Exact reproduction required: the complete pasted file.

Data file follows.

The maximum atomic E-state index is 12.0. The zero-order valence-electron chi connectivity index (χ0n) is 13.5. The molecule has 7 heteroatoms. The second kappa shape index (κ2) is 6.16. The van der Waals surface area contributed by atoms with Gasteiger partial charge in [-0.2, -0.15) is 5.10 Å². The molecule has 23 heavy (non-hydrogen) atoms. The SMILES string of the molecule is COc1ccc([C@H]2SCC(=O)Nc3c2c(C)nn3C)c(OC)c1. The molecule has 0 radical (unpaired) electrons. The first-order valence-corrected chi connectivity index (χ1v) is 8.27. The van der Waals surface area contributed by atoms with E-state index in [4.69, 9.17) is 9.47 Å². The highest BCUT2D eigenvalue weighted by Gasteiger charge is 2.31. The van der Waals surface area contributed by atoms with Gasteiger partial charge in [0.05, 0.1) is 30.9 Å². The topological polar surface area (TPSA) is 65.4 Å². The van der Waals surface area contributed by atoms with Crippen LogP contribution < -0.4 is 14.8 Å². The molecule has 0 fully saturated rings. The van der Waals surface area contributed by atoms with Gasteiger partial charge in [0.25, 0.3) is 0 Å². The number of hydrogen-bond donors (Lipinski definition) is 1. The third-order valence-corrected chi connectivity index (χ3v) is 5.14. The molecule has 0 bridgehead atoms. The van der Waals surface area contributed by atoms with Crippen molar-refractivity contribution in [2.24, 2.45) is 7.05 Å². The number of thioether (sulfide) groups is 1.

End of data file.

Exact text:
The maximum atomic E-state index is 12.0. The zero-order valence-electron chi connectivity index (χ0n) is 13.5. The molecule has 7 heteroatoms. The second kappa shape index (κ2) is 6.16. The van der Waals surface area contributed by atoms with Gasteiger partial charge in [-0.2, -0.15) is 5.10 Å². The molecule has 23 heavy (non-hydrogen) atoms. The SMILES string of the molecule is COc1ccc([C@H]2SCC(=O)Nc3c2c(C)nn3C)c(OC)c1. The molecule has 0 radical (unpaired) electrons. The first-order valence-corrected chi connectivity index (χ1v) is 8.27. The van der Waals surface area contributed by atoms with E-state index in [4.69, 9.17) is 9.47 Å². The highest BCUT2D eigenvalue weighted by Gasteiger charge is 2.31. The van der Waals surface area contributed by atoms with Gasteiger partial charge in [0.05, 0.1) is 30.9 Å². The topological polar surface area (TPSA) is 65.4 Å². The van der Waals surface area contributed by atoms with Crippen LogP contribution < -0.4 is 14.8 Å². The molecule has 0 fully saturated rings. The van der Waals surface area contributed by atoms with Gasteiger partial charge in [0.25, 0.3) is 0 Å². The number of hydrogen-bond donors (Lipinski definition) is 1. The third-order valence-corrected chi connectivity index (χ3v) is 5.14. The molecule has 0 bridgehead atoms. The van der Waals surface area contributed by atoms with Crippen molar-refractivity contribution in [2.24, 2.45) is 7.05 Å². The number of thioether (sulfide) groups is 1.